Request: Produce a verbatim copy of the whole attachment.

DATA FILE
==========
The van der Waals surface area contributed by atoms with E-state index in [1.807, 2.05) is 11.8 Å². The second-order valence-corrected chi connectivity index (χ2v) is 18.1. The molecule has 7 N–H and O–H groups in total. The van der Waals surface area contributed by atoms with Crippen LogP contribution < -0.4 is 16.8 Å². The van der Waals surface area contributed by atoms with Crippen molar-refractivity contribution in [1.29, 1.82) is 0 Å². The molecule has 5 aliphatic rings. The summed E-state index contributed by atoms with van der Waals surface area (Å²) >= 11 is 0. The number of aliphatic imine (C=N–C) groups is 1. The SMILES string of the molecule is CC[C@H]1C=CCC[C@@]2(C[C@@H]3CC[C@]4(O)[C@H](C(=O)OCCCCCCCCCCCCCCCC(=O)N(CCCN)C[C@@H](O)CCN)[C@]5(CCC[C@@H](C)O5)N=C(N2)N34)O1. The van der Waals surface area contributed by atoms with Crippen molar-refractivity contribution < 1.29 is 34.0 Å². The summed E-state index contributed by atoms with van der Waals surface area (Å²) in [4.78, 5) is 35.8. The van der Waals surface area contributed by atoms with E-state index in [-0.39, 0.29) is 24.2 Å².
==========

The van der Waals surface area contributed by atoms with E-state index in [1.807, 2.05) is 11.8 Å². The second-order valence-corrected chi connectivity index (χ2v) is 18.1. The molecule has 7 N–H and O–H groups in total. The van der Waals surface area contributed by atoms with Crippen LogP contribution < -0.4 is 16.8 Å². The van der Waals surface area contributed by atoms with Crippen molar-refractivity contribution in [1.29, 1.82) is 0 Å². The molecule has 5 aliphatic rings. The summed E-state index contributed by atoms with van der Waals surface area (Å²) >= 11 is 0. The number of aliphatic imine (C=N–C) groups is 1. The SMILES string of the molecule is CC[C@H]1C=CCC[C@@]2(C[C@@H]3CC[C@]4(O)[C@H](C(=O)OCCCCCCCCCCCCCCCC(=O)N(CCCN)C[C@@H](O)CCN)[C@]5(CCC[C@@H](C)O5)N=C(N2)N34)O1. The van der Waals surface area contributed by atoms with Crippen molar-refractivity contribution < 1.29 is 34.0 Å². The summed E-state index contributed by atoms with van der Waals surface area (Å²) in [4.78, 5) is 35.8. The van der Waals surface area contributed by atoms with E-state index in [-0.39, 0.29) is 24.2 Å².